"I will do this," she said, deliberately choosing the proper words for Aled, "sister. I swear to you, I will wrench power from the hands of Mythal herself if doing so would change us."
"When you speak like that, I can't help but believe you, brother." His faith in her shimmered forth, transforming his face. She would do it for him--for her--for them both.
"Then follow me, and we will find this eluvian. I have seen it." She said, marching down the tunnel that lead in to the heart of the ruins. "I know the spell to open it. It will be done."
The approach to Skyhold wore a cloak of snow, embroidered with hoarfrost. The bridge to the main gates seemed to go on forever, his footsteps covered over with new flurries before they’d had a chance to truly leave an imprint. Gabriel could feel eyes on him; the battlements hid what had to be a full compliment of guards, bows ready.
He wondered if he would be shot down before he even made it to the gate. He couldn’t claim an impressive title or special circumstances, beyond the heavy, engraved Knight Enchanter’s blade slung across his back. He doubted wielding it would give the impression he hoped, though its presence filled him with more confidence than he would have had otherwise. Keeper Mairead's blessings went with him, even so far from home.
Someone did come out to greet him in the end, but he didn’t yet feel any relief; the man looked as if he was always faintly put out by something, and at the moment that something was him. The man moved with an air of confidence, and by his plate armor and the blade at his hip he at the very least could call himself a soldier.
By the Creators, they knew him? Could this be the Inquisitor himself? As soon as the thought came, he dismissed it. The stories said the Inquisitor belonged to a Dalish clan out of Brecilian Forest. He certainly couldn’t be called human, and Gabriel felt ashamed for making that assumption.
“Sir,” Gabriel said by way of confirmation.
The man’s manner eased, a rather endearing look softening his features. Crow’s feet crinkled at the edges of his amber eyes, his lips curving in a faint smile. The scar across his mouth hardly marred his appearance; if anything it added to it.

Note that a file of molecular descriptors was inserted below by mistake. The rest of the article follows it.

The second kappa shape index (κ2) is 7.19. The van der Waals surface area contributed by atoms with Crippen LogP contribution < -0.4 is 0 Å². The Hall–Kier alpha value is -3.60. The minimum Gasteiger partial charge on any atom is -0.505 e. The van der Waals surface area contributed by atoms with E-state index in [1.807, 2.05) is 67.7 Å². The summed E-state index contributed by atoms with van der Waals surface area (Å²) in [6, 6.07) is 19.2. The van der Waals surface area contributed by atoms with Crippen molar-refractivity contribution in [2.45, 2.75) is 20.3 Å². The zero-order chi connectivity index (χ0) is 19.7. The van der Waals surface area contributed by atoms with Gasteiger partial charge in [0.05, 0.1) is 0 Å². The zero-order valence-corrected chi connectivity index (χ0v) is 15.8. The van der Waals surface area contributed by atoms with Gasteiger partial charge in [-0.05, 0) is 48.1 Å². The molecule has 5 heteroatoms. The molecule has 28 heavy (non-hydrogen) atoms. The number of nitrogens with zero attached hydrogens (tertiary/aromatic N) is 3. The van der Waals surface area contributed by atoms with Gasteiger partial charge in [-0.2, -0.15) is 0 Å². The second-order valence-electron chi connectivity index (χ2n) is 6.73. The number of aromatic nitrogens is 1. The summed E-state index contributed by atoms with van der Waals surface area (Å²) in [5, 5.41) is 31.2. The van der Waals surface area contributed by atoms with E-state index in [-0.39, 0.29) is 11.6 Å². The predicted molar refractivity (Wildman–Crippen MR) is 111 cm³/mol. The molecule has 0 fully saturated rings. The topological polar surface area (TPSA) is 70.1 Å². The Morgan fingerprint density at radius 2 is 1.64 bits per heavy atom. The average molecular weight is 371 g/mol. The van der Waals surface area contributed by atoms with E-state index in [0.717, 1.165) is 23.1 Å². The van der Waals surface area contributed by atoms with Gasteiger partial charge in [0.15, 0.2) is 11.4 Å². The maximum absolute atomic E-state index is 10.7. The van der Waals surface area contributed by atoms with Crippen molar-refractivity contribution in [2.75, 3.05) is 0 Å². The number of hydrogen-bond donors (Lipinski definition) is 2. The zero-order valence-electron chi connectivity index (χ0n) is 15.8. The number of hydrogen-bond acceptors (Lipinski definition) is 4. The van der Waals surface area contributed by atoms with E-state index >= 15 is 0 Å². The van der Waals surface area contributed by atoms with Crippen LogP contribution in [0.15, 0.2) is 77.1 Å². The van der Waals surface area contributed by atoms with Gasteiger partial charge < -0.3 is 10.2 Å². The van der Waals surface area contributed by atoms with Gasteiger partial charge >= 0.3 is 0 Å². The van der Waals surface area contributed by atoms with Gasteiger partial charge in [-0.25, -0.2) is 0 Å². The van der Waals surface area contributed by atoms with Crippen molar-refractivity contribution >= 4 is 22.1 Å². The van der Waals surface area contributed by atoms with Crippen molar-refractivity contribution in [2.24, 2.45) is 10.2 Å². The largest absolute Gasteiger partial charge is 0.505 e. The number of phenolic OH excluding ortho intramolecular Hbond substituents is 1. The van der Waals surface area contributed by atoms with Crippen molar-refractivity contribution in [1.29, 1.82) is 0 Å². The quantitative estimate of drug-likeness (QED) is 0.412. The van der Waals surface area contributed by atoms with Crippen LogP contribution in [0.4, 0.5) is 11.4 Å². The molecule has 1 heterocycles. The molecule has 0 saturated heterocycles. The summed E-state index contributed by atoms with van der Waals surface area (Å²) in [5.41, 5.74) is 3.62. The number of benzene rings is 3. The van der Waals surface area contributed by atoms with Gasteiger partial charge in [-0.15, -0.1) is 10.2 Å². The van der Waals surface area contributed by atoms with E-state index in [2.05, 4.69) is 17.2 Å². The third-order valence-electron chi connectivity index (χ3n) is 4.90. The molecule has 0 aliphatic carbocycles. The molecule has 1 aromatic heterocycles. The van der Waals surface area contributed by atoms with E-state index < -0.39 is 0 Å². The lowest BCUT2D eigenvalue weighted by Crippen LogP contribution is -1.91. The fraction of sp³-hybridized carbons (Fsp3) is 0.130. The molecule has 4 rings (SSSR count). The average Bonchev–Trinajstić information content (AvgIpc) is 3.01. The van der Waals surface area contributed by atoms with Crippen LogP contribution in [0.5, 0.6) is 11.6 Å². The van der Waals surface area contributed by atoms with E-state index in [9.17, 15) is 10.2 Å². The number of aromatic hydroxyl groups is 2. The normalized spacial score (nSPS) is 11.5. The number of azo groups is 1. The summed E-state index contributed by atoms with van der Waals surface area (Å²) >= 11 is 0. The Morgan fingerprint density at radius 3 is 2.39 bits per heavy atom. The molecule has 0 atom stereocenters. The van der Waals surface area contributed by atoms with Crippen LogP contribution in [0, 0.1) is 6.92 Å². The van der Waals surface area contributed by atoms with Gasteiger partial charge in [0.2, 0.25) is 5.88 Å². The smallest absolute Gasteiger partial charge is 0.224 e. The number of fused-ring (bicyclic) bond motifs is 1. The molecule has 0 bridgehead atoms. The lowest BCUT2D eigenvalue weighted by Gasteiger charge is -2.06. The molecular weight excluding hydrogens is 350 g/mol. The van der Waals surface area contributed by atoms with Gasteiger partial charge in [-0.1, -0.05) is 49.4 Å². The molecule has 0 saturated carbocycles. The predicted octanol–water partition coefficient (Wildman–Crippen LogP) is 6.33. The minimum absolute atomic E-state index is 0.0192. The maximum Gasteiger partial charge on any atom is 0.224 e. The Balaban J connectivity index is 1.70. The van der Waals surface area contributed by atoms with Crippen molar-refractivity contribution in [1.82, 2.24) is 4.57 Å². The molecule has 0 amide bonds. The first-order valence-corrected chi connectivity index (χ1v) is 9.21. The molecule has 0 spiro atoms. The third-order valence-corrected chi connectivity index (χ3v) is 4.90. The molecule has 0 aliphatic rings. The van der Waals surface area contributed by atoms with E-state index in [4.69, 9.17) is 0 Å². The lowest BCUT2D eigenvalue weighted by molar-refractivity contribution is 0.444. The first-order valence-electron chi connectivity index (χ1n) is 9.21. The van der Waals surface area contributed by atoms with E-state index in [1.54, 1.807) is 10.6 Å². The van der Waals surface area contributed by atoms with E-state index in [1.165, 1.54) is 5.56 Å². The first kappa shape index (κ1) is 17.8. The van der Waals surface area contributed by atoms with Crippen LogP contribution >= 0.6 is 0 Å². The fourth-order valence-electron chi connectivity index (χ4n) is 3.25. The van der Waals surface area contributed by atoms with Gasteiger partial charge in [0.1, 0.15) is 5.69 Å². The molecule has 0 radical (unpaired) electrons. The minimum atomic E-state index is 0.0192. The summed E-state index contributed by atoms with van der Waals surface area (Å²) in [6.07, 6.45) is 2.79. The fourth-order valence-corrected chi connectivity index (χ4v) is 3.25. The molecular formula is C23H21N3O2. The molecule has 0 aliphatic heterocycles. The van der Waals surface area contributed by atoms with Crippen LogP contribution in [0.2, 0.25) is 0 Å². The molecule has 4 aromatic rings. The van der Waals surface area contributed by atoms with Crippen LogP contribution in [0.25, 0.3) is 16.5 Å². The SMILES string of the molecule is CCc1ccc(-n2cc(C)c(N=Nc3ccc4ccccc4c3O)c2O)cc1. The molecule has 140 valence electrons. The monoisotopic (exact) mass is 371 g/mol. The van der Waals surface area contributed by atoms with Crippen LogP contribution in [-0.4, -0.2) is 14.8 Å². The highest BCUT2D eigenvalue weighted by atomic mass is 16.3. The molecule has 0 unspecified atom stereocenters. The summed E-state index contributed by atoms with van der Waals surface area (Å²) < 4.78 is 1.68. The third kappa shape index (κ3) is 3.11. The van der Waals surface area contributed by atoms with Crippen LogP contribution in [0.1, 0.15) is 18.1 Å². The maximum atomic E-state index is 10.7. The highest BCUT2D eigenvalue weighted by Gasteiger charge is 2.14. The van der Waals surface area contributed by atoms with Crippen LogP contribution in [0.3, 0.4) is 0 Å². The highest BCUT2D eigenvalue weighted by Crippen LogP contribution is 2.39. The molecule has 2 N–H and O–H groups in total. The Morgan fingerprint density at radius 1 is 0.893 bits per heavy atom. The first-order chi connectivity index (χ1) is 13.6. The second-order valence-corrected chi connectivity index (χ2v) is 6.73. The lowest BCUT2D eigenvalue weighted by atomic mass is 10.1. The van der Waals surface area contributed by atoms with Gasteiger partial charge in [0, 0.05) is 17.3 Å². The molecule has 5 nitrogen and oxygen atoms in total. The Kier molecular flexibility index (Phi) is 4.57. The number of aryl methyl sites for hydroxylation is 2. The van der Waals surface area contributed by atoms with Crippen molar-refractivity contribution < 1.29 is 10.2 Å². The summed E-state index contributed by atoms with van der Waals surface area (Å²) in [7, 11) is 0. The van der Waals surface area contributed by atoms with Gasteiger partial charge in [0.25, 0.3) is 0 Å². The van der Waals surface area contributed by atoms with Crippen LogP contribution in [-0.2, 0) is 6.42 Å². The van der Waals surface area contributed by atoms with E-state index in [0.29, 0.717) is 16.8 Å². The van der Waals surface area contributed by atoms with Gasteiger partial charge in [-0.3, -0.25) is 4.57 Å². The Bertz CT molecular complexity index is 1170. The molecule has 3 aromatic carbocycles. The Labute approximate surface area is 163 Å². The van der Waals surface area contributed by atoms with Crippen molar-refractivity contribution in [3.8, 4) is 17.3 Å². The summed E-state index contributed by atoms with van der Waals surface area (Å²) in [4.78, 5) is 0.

“I am Commander Cullen. I lead the Inquisition forces. You’re welcome to come inside.”
As if on cue the gates slid open, and Gabriel marveled at the fact that the massive structure moved without so much as a creak. Some fine engineers and craftsmen at Skyhold, then.
He could hardly believe he’d been welcomed so readily, and he said as much as Cullen lead him inside. He didn’t miss the men falling in behind him, perhaps in case he proved a danger, but nonetheless this had gone much better than he’d imagined.
“You were expecting me?”
“We were. Knight Enchanters are rare, competent ones even moreso. I believe the Inquisitor would like to test whether or not you were truly Elf trained, as well.”
Gabriel could hardly take in all of Skyhold at once. It was so much more than he had expected. A tavern carried the scent of dark ale out in to the practice ring, where even now soldiers sparred. He could smell an herb garden from here, royal elfroot, blood lotus, prophet’s laurel. The main hall pierced the grey sky, its warmly lit windows in contrast. Merchants in fancy Orlesian dress had their best blades, fabrics, and delicacies on display, their stands adding splashes of color and fragrance wherever they could fit. He could hear singing and the whinny of horses and harts.
But above it all, his eyes were drawn as by magnet to the mage tower. It stood proud and festooned in banners, the symbol of the free mages picked out in gold and red.
It’s true. There is no Circle here.
Heart full, Gabriel heard the gate close behind him, sealing him in to his new home.